“If you truly want to heal, learn how to forgive”TB
Forgiveness is such a strange concept. This is partially because as humans we have to contend with our egos and our warped sense of justice and fairness. We forgive up until a point, a threshold that we deem is appropriate to practice unforgiveness. The irony is that forgiveness begets a wonderful, biblical, peace that cannot be duplicated in anything else. When we forgive, those wounds of yesterday heal in ways that only God can make possible.
When we forgive as God forgives us, it’s like a glimpse in understanding the immense love that God has for us. Because our minds are so limited, it is hard to quantify or put into context how much God loves us. When we forgive others, especially when we believe they do not deserve it, we in turn are producing the same Christ-inspired love that God bestows on us. It is in those moments we understand and accept God’s love because we share that love with others.
If God does not have a forgiveness meter, should we?
Enjoy the reading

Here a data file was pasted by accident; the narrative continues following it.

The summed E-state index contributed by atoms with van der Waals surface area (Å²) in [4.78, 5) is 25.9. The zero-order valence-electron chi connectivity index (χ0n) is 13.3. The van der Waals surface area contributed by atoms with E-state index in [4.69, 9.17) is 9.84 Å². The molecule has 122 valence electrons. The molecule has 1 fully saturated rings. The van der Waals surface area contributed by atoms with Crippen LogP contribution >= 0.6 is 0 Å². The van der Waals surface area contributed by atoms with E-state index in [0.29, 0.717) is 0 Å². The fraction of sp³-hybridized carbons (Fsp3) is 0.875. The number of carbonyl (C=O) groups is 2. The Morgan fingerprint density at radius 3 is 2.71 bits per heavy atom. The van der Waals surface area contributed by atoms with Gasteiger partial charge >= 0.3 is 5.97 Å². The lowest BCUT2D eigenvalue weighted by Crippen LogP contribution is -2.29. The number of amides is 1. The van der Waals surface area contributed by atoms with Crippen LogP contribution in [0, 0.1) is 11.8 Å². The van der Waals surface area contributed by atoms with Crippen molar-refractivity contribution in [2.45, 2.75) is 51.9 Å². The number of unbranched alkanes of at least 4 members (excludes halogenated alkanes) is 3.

1 In my vision I saw what appeared to be a throne of blue lapis lazuli above the crystal surface over the heads of the cherubim. 2 Then the LORD spoke to the man in linen clothing and said, “Go between the whirling wheels beneath the cherubim, and take a handful of burning coals and scatter them over the city.” He did this as I watched. 3 The cherubim were standing at the south end of the Temple when the man went in, and the cloud of glory filled the inner courtyard. 4 Then the glory of the LORD rose up from above the cherubim and went over to the entrance of the Temple. The Temple was filled with this cloud of glory, and the courtyard glowed brightly with the glory of the LORD . 5 The moving wings of the cherubim sounded like the voice of God Almighty and could be heard even in the outer courtyard. 6 The LORD said to the man in linen clothing, “Go between the cherubim and take some burning coals from between the wheels.” So the man went in and stood beside one of the wheels. 7 Then one of the cherubim reached out his hand and took some live coals from the fire burning among them. He put the coals into the hands of the man in linen clothing, and the man took them and went out. 8 (All the cherubim had what looked like human hands under their wings.) 9 I looked, and each of the four cherubim had a wheel beside him, and the wheels sparkled like beryl. 10 All four wheels looked alike and were made the same; each wheel had a second wheel turning crosswise within it. 11 The cherubim could move in any of the four directions they faced, without turning as they moved. They went straight in the direction they faced, never turning aside. 12 Both the cherubim and the wheels were covered with eyes. The cherubim had eyes all over their bodies, including their hands, their backs, and their wings. 13 I heard someone refer to the wheels as “the whirling wheels.” 14 Each of the four cherubim had four faces: the first was the face of an ox, the second was a human face, the third was the face of a lion, and the fourth was the face of an eagle. 15 Then the cherubim rose upward. These were the same living beings I had seen beside the Kebar River. 16 When the cherubim moved, the wheels moved with them. When they lifted their wings to fly, the wheels stayed beside them. 17 When the cherubim stopped, the wheels stopped. When they flew upward, the wheels rose up, for the spirit of the living beings was in the wheels. 18 Then the glory of the LORD moved out from the entrance of the Temple and hovered above the cherubim. 19 And as I watched, the cherubim flew with their wheels to the east gate of the LORD ’s Temple. And the glory of the God of Israel hovered above them. 20 These were the same living beings I had seen beneath the God of Israel when I was by the Kebar River. I knew they were cherubim, 21 for each had four faces and four wings and what looked like human hands under their wings. 22 And their faces were just like the faces of the beings I had seen at the Kebar, and they traveled straight ahead, just as the others had.